We talk about full RPO when the RPO supplier takes over the full recruitment cycle, from vacancy intake, copywriting, and posting the job, through CV screening and interviewing, until the employment conditions interview. Oftentimes, the supplier will work from your offices to get as intimate as possible. Hiring managers and candidates will hardly notice that their recruitment is outsourced.
This type of RPO is interesting for larger companies and MNCs that choose to focus on their core activities.
The question now is, when should you decide to at least investigate partial or full recruitment process outsourcing? If you can check multiple of the following boxes and do not expect significant improvements at the desired moment, you may want to consider RPO to some extent:
- The organization has no professional knowledge in the field of recruitment and marketing. The pace of developments requires a specialist with up-to-date market and expert knowledge
- You do not use the state-of-the-art tooling you need to reach scarce target groups or run your recruitment processes effectively and efficiently
- You aim for a significantly higher service level to hiring managers, candidates, HR, and senior management at short notice
- The organization decides to concentrate on the core business and outsources all non-core activities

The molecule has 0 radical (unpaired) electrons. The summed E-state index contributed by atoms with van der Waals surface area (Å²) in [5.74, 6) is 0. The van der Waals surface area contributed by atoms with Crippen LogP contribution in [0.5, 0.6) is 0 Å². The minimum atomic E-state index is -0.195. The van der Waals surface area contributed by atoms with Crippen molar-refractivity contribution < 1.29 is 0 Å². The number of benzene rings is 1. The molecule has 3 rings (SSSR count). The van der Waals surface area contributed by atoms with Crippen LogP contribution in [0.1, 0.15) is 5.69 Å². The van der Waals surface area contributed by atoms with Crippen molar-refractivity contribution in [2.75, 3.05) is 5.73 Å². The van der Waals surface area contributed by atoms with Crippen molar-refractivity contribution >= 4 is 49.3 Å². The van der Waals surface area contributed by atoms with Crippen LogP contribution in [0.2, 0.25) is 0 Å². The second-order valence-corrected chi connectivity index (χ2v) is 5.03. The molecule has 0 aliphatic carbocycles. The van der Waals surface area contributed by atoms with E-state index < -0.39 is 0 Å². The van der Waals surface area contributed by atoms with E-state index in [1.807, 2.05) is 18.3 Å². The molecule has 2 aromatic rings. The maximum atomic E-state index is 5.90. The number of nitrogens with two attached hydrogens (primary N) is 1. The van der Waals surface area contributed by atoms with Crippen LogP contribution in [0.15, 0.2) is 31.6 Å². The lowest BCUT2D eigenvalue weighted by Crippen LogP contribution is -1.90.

- The cost per hire is too high
- The quality of hire lags
- The time to fill is too long
In some cases, you can implement partial RPO and over time build the capability in-house. This will bring in external knowledge and fix short-term problems while building a long-term recruiting capability.
If you want to learn more about Strategic Recruitment, Data, Metrics, Employer Branding, and Recruitment Analytics, make sure to check out our Talent Acquisition Certification Program.
On a final note
The recruitment team plays a key part in identifying, attracting, and selecting top candidates. The ideal size of your team depends on factors such as the scarcity of candidates, the extent to which your process has been automated and, of course, the number of vacancies you have to fill. The latter will often be linked to the size of your company.
In some cases, for instance when you lack the capacity, skills, or know-how needed to be effective and efficient in your recruiting, outsourcing your recruitment process might be a good alternative.
Put simply, the recruitment team takes care of the identifying, attracting, and selecting of candidates to fill the organization’s vacancies.
The ideal size of a recruitment team depends on numerous factors, including the size of the company, the extent to which the process has been automated, the scarcity of candidates, the amount of sourcing that needs to be done and the ratio of active versus passive candidates.
Recruitment process outsourcing (RPO) is the outsourcing of (parts of) your recruitment process to a specialized third party.